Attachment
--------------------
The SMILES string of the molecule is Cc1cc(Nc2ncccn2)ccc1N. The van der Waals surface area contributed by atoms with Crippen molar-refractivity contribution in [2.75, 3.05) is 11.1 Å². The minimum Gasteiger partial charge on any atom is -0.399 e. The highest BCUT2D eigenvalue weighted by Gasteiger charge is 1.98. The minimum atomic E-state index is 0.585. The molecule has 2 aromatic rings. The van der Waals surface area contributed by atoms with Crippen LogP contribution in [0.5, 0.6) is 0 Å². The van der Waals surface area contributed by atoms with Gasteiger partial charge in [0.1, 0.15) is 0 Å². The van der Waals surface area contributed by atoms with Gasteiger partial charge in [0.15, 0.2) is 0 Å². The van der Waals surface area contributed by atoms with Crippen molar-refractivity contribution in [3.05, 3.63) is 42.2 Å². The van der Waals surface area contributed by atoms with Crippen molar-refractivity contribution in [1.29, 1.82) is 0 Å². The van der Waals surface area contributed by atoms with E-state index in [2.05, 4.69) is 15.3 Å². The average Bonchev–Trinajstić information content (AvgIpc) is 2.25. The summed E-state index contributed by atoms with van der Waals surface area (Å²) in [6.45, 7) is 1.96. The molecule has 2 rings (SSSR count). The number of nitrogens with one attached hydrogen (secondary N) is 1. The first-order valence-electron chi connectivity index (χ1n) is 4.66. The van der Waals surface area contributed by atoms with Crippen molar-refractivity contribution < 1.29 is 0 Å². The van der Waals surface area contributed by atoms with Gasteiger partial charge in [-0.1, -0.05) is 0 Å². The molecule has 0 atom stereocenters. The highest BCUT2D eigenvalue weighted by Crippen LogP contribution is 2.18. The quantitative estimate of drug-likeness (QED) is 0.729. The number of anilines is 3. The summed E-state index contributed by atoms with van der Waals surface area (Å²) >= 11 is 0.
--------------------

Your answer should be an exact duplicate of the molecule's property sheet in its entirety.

The SMILES string of the molecule is Cc1cc(Nc2ncccn2)ccc1N. The van der Waals surface area contributed by atoms with Crippen molar-refractivity contribution in [2.75, 3.05) is 11.1 Å². The minimum Gasteiger partial charge on any atom is -0.399 e. The highest BCUT2D eigenvalue weighted by Gasteiger charge is 1.98. The minimum atomic E-state index is 0.585. The molecule has 2 aromatic rings. The van der Waals surface area contributed by atoms with Crippen LogP contribution in [0.5, 0.6) is 0 Å². The van der Waals surface area contributed by atoms with Gasteiger partial charge in [0.1, 0.15) is 0 Å². The van der Waals surface area contributed by atoms with Gasteiger partial charge in [0.15, 0.2) is 0 Å². The van der Waals surface area contributed by atoms with Crippen molar-refractivity contribution in [3.05, 3.63) is 42.2 Å². The van der Waals surface area contributed by atoms with Crippen molar-refractivity contribution in [1.29, 1.82) is 0 Å². The van der Waals surface area contributed by atoms with E-state index in [2.05, 4.69) is 15.3 Å². The average Bonchev–Trinajstić information content (AvgIpc) is 2.25. The summed E-state index contributed by atoms with van der Waals surface area (Å²) in [6.45, 7) is 1.96. The molecule has 2 rings (SSSR count). The number of nitrogens with one attached hydrogen (secondary N) is 1. The first-order valence-electron chi connectivity index (χ1n) is 4.66. The van der Waals surface area contributed by atoms with Crippen molar-refractivity contribution < 1.29 is 0 Å². The van der Waals surface area contributed by atoms with Gasteiger partial charge in [-0.1, -0.05) is 0 Å². The molecule has 0 atom stereocenters. The highest BCUT2D eigenvalue weighted by Crippen LogP contribution is 2.18. The quantitative estimate of drug-likeness (QED) is 0.729. The number of anilines is 3. The summed E-state index contributed by atoms with van der Waals surface area (Å²) >= 11 is 0.